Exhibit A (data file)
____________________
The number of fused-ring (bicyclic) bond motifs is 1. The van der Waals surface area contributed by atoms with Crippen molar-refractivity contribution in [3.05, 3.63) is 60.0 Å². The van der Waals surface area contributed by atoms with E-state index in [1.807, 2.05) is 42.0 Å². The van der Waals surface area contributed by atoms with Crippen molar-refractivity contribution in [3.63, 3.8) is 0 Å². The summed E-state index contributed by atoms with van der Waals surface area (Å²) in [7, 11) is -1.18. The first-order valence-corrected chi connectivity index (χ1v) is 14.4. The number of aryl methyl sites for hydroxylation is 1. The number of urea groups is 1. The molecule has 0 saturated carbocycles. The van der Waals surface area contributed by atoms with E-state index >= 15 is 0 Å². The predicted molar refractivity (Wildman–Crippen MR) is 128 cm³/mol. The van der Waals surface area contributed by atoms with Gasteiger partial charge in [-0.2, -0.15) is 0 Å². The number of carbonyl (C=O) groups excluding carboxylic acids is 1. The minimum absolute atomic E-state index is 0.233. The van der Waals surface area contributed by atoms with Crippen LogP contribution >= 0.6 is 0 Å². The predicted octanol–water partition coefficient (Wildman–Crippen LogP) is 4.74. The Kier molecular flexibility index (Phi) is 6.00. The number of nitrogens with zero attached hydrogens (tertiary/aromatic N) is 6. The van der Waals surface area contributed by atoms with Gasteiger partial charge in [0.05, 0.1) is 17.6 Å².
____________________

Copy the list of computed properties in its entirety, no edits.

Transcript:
The number of fused-ring (bicyclic) bond motifs is 1. The van der Waals surface area contributed by atoms with Crippen molar-refractivity contribution in [3.05, 3.63) is 60.0 Å². The van der Waals surface area contributed by atoms with E-state index in [1.807, 2.05) is 42.0 Å². The van der Waals surface area contributed by atoms with Crippen molar-refractivity contribution in [3.63, 3.8) is 0 Å². The summed E-state index contributed by atoms with van der Waals surface area (Å²) in [7, 11) is -1.18. The first-order valence-corrected chi connectivity index (χ1v) is 14.4. The number of aryl methyl sites for hydroxylation is 1. The number of urea groups is 1. The molecule has 0 saturated carbocycles. The van der Waals surface area contributed by atoms with E-state index >= 15 is 0 Å². The predicted molar refractivity (Wildman–Crippen MR) is 128 cm³/mol. The van der Waals surface area contributed by atoms with Gasteiger partial charge in [-0.2, -0.15) is 0 Å². The number of carbonyl (C=O) groups excluding carboxylic acids is 1. The minimum absolute atomic E-state index is 0.233. The van der Waals surface area contributed by atoms with Crippen LogP contribution >= 0.6 is 0 Å². The predicted octanol–water partition coefficient (Wildman–Crippen LogP) is 4.74. The Kier molecular flexibility index (Phi) is 6.00. The number of nitrogens with zero attached hydrogens (tertiary/aromatic N) is 6. The van der Waals surface area contributed by atoms with Gasteiger partial charge in [0.05, 0.1) is 17.6 Å².